Russian diplomat says Iran not after nuclear weapons

July 2, 2019 - 19:13

TEHRAN – Russia’s Permanent Representative to International Organizations in Vienna Mikhail Ulyanov has said that Iran’s act in exceeding stockpiles of enriched uranium does not mean it is seeking to develop nuclear weapons.

“Iran’s stockpiles of low enriched uranium exceeded 300 kg. This is a deviation from voluntary commitment under #JCPOA, but has nothing to do with a violation of NPT or development of nuclear weapons. Ironically this is a result of U.S. decision to sanction removal of LEU from Iran,” Ulyanov tweeted on Monday.

Iranian Foreign Minister Mohammad Javad Zarif said on Monday that Iran’s enriched uranium stockpile has passed the 300 kilogram limit under the 2015 nuclear deal, known as the Joint Comprehensive Plan of Action.

“I have been informed that Iran has passed 300-kilogram stockpile according to its plans and we had announced that earlier. Based on what had been announced, we have said very clearly what we do and consider it our rights within the framework of the JCPOA,” he told reporters on the sidelines of a ceremony.

Hours later, Zarif said the action does not violate the JCPOA.

“We have NOT violated the #JCPOA,” Zarif tweeted.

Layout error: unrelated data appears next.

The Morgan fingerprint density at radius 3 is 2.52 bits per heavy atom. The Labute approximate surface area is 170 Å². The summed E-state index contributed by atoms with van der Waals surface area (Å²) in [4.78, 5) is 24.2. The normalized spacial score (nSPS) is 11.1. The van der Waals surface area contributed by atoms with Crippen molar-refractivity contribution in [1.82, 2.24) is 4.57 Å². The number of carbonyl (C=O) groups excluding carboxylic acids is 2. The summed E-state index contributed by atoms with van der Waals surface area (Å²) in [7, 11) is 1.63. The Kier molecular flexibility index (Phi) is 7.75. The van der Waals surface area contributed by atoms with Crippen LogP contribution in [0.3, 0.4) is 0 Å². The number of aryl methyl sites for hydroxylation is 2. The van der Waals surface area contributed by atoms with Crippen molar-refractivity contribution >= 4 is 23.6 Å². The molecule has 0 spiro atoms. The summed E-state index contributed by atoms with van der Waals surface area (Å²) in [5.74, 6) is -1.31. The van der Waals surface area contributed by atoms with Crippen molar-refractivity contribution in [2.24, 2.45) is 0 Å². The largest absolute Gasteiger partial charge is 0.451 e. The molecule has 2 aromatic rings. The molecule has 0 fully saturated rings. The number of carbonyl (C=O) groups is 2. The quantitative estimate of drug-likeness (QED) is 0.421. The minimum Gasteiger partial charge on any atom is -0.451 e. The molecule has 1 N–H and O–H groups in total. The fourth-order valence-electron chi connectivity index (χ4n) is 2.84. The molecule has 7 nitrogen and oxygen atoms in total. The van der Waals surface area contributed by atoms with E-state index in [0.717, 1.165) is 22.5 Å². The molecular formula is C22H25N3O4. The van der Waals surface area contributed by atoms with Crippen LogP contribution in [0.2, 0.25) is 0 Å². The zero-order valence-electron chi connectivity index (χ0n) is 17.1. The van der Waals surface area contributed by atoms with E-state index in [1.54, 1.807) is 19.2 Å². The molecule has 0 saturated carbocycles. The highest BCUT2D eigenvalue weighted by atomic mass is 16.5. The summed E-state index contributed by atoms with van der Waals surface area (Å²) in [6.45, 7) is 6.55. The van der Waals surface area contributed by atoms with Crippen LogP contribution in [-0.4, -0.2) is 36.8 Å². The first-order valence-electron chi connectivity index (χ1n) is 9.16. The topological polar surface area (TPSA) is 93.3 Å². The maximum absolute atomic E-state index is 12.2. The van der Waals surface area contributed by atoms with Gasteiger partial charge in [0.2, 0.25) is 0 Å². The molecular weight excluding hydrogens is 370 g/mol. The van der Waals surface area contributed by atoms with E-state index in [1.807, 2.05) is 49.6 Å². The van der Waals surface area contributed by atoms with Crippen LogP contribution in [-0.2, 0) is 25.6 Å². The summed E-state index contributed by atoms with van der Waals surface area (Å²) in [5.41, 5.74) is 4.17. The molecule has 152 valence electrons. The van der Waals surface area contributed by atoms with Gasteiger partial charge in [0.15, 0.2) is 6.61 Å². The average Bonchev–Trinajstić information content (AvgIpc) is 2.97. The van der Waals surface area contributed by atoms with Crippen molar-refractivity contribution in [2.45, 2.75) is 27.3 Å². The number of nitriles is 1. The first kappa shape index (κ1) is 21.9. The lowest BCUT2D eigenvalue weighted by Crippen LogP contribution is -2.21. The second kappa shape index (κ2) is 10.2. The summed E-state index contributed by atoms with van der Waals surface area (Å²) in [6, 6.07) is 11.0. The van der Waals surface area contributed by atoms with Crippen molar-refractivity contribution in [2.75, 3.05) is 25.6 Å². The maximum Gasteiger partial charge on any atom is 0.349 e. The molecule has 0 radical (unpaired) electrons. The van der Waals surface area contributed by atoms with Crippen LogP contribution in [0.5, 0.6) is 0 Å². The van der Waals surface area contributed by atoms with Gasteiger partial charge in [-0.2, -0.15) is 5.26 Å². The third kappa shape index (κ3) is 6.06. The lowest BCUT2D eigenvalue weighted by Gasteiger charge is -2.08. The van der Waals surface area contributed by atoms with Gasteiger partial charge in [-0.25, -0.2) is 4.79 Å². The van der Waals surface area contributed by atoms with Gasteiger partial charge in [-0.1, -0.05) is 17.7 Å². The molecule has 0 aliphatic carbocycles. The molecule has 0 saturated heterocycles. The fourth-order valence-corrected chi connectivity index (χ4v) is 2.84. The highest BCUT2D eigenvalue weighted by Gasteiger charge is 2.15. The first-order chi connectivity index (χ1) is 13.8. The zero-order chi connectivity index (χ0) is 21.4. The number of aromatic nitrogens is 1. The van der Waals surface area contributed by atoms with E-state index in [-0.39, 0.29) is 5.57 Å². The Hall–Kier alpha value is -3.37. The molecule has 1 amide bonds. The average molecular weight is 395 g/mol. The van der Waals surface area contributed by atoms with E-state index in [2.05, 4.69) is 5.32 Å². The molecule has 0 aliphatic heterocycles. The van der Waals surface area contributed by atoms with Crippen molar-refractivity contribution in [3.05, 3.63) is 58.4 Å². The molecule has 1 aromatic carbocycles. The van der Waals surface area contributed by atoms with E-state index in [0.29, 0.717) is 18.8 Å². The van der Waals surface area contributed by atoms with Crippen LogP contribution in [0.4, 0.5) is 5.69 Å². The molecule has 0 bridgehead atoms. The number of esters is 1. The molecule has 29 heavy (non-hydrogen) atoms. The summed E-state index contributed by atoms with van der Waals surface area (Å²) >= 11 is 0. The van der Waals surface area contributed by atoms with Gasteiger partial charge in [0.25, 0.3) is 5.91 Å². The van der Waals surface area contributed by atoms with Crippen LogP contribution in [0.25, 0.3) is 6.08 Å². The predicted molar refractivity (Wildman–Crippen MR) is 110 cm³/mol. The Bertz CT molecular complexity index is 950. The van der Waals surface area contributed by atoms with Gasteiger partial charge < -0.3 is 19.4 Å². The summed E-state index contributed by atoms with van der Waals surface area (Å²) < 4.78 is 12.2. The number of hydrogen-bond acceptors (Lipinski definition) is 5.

The foreign minister said Iran was exercising its right in response to the U.S. revocation of the nuclear agreement.

Zarif noted that Iran’s measure will be reversed as soon as the Europeans start to fulfill their obligations under the JCPOA.

On May 8, Iran announced a partial withdrawal from some aspects of the nuclear pact, saying that the country would no longer adhere to some of the limits on its nuclear activities as long as sanctions are in place. It also threatened to step up uranium enrichment if an agreement is not made within 60 days to protect it from the sanctions’ effects. The deadline ends on July 7.

U.S. President Donald Trump withdrew Washington from the nuclear deal in May 2018 and also decided to re-impose unilateral sanctions against Tehran.

Under the JCPOA, Iran undertook to put limits on its nuclear program in exchange for the removal of sanctions.

The deal requires Tehran to sell off any enriched uranium above the limit on international markets in return for natural uranium. 

As a retaliation against the U.S. withdrawal from the JCPOA and reimposition of sanctions on Iran coupled with a failure by the European Union to compensate for the U.S. exit, Iran officially announced that it stops selling stockpiles of enriched uranium and heavy water for 60 days from May 8.

The Atomic Energy Organization of Iran (AEOI) announced on June 17 that Iran’s stockpile of enriched uranium will exceed 300 kilograms by June 27.

After June 27, Kamalvandi said, Iran will speed up its uranium enrichment activities beyond 3.67 percent if the other sides don’t take a practical step to offset sanctions.

“After surpassing 300 kilograms, we will increase the speed of producing enriched uranium above 3.67 percent,” Kamalvandi stated.


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